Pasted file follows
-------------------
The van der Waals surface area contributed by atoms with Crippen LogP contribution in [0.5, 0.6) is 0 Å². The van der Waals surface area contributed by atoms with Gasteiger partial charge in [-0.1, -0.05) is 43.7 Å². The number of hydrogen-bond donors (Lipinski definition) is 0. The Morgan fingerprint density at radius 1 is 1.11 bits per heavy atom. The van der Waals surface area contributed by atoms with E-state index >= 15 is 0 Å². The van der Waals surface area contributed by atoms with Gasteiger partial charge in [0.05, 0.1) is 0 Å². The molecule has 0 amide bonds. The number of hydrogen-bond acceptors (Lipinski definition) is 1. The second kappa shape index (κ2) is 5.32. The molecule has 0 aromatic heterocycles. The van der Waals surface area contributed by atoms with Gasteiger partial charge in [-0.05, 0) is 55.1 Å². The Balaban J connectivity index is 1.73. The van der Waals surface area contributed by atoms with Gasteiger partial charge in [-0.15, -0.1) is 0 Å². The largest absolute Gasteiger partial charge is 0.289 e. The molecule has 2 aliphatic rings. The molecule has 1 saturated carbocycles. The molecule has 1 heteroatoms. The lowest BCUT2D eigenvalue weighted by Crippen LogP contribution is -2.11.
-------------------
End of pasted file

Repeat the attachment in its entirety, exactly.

The van der Waals surface area contributed by atoms with Crippen LogP contribution in [0.5, 0.6) is 0 Å². The van der Waals surface area contributed by atoms with Gasteiger partial charge in [-0.1, -0.05) is 43.7 Å². The number of hydrogen-bond donors (Lipinski definition) is 0. The Morgan fingerprint density at radius 1 is 1.11 bits per heavy atom. The van der Waals surface area contributed by atoms with E-state index >= 15 is 0 Å². The van der Waals surface area contributed by atoms with Gasteiger partial charge in [0.05, 0.1) is 0 Å². The molecule has 0 amide bonds. The number of hydrogen-bond acceptors (Lipinski definition) is 1. The second kappa shape index (κ2) is 5.32. The molecule has 0 aromatic heterocycles. The van der Waals surface area contributed by atoms with Gasteiger partial charge in [-0.05, 0) is 55.1 Å². The Balaban J connectivity index is 1.73. The van der Waals surface area contributed by atoms with Gasteiger partial charge in [-0.15, -0.1) is 0 Å². The largest absolute Gasteiger partial charge is 0.289 e. The molecule has 2 aliphatic rings. The molecule has 1 saturated carbocycles. The molecule has 1 heteroatoms. The lowest BCUT2D eigenvalue weighted by Crippen LogP contribution is -2.11.